A Stafford miner, William Birchall, 25, got drunk and took it into his head that his brother was “too intimate with his wife.” Birchall took out his pocket knife and stabbed his unfortunate kinsman who, subsequent events proved, was entirely innocent.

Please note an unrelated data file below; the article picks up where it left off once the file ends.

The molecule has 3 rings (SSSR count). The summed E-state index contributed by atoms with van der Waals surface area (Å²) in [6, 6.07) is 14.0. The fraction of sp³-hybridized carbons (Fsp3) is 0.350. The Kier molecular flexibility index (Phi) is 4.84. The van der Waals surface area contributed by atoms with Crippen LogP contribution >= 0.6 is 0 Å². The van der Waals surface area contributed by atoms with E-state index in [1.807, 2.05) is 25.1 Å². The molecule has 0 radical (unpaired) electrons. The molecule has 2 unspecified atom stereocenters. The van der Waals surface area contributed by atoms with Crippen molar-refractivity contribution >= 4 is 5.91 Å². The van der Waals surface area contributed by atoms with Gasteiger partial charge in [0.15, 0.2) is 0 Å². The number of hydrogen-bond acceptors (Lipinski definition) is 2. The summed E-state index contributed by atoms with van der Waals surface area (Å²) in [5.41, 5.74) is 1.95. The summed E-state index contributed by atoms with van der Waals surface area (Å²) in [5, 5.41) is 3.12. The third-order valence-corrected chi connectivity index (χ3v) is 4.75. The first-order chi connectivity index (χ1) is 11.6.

The jury decided at his trial on JULY 7th, 1913, that this was murder rather than manslaughter, a view which worried the judge, who told the Home Secretary that he thought there should be a reprieve. The minister agreed, and Birchall’s death sentence was commuted to life imprisonment. He was released on parole in June, 1928.